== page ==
In many genres, the gun is the point where the gamer meets the game, making it the single most important element in a given title. That makes the guys who make the guns important, too.
So many titles, especially (and obviously) shooters, give you such limited interaction with the game world that what you do with your gun is often the extent of what you can do with the game.
You shoot at people. You shoot at things. Most of the things you pick up are things for your gun, which you got off people you shot with your gun. In most shooters you're even spending the entirety of your time in the game looking at its world not through a pair of eyes, but down the barrel of a gun.
Being such an important part of so many of today's (and yesterday's, and tomorrow's) games, we thought we'd have a talk with a man who builds video game guns for a living: artist Gregor Kopka, from Crysis developers Crytek.
"When you're living and working in Germany it's nearly impossible to get your hands on weapons", he tells us, explaining the process that goes into building a gun inside a video game. "Since my childhood I've been kind of addicted to the design of weapons, but I don't know much of the technical side of things".
To get around this, Kopka is assisted by several Crytek staffers who do know the mechanical side of weapon operation, guys who "know almost every detail of almost all modern firearms". The team also spend a lot of time in various countries visiting shooting ranges, so that for reference's sake they can have first-hand experience of what it's like to discharge a variety of weapons.
During early development of Crysis 2, for example, the team took a trip to the California desert for a recording session and let loose on almost every kind of gun imaginable, from handguns to submachine guns to assault rifles sniper rifles to a minigun. Those sounds then formed the basis for Crysis 2's projectile weapons.
"Once that is done we always start with some quick sketches. After this I prefer to work with animators and designers with simple whitebox models (basic, unpainted 3D models), to find out the best position for the gun's animation and silhouette. I think it's important to start with a whitebox as you can quickly proof and test if your idea works when using a first-person camera position. I can see immediately what problems there may be."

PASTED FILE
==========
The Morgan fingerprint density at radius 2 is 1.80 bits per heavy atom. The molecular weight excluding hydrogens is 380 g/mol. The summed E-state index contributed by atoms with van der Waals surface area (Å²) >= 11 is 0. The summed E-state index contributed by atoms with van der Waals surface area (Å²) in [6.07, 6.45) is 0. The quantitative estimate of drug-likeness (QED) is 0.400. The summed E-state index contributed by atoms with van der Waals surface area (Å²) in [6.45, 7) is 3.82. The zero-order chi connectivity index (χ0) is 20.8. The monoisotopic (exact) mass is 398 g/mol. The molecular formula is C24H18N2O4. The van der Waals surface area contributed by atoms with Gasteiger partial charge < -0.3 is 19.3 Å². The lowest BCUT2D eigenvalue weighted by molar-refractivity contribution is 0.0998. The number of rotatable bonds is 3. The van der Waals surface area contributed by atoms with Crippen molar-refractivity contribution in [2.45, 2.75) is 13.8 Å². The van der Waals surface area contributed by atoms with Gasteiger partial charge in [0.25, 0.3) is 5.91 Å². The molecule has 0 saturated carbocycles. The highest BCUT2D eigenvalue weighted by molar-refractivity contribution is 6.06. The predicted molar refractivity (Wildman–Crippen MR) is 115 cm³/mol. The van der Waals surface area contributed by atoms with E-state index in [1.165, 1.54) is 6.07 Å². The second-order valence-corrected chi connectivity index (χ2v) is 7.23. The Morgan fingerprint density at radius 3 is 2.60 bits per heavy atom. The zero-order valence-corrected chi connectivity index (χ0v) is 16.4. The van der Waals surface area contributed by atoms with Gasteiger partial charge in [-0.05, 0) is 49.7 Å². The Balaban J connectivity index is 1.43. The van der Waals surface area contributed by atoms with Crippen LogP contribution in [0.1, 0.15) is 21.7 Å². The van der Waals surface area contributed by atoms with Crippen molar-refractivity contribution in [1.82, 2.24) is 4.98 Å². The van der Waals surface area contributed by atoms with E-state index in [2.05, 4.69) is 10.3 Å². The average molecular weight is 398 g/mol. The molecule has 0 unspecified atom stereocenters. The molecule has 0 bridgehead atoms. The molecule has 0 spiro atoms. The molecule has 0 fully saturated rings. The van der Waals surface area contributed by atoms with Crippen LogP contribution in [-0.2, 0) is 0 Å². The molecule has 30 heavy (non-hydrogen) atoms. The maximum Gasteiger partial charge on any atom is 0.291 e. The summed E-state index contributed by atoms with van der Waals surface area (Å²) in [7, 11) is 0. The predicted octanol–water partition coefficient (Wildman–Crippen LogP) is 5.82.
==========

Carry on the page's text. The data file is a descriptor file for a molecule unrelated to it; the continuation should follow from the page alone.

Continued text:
The next step Kopka takes is to work with concept artists on painting the weapon, and if that all looks good, then it's on to the toughest part of the job: coming up with something he's happy with.
"The first person camera position can be tricky depending on the field of view and size. I sometimes wish to go back to alien characters or any other assets which are not viewed through the fixed camera position, but on the other hand I remember I have my own screen space and that's enough to forget all problems which comes with these kind of tasks."
The final stage of Kopka's design work comes with turning these whitebox models – which are essentially 3D sketches – into both high and low-polygon models for use in a game, and then compiling and applying textures to paint over those models.
That's all well and good for a simple weapon. One that's an actual real-world gun, or at least closely linked to the design and technology of today. But Kopka is working on Crysis 2, a game set in 2020 and featuring alien technology, so what happens then? Is there a line, I wonder, between making a gun look and sound "real" and making one that's fun for use in a video game?
"I prefer a mix of both", he says. "It's great to have the freedom to go nuts but at the same time to use details of real guns to achieve the feeling of a weapon could really exist 10-20 years from now."
"If you plan for example to create some realistic sci-fi weapons, which feel believable, you have to give the player an art design that he can understand and which is based on existing weapons."
"People see guns in movies all the time and they know what a gun looks like. When you're going completely crazy as a weapon designer and add only details that haven't got anything in common with real weapons, you will quickly realise that it doesn't feel real."
"Of course I could take some photos of real weapons and paste them together but then it wouldn't be a challenge and would not have its own style. You also have to use the right materials. Modern weapons have a lot of hard plastic which I personally like. It gives a beautiful contrast on the asset."
Moving on from Crysis, I wonder as someone who spends their working life putting guns into video games, what are his favourite weapons?
In real-life, it's an easy, quick response: the "good old M14 rifle", mainstay of the US armed forces between 1959 and 1970. For his own work, he's proudest of one of Crysis 2's weapons, the newly-redesigned Scar assault rifle, which you can see above. And the in-game work of others? "I've seen some really good ones in Bad Company. These guys did a great job on how the guns feel, and the sound especially supports this very strongly."
Before we finish up, I ask one last question: guns may be a focal point in games, and games may be fantasy, but they're still guns, something that in real life are designed to kill people, and which in many countries outside the US are seen as dangerous and undesirable weapons. So does he think there's anything particularly wrong with video games for making guns such an integral part of so many experiences?
"There is nothing wrong with adults that are playing first person shooters, or let's say watching action movies. I believe people who play games can tell the difference between virtual and real guns."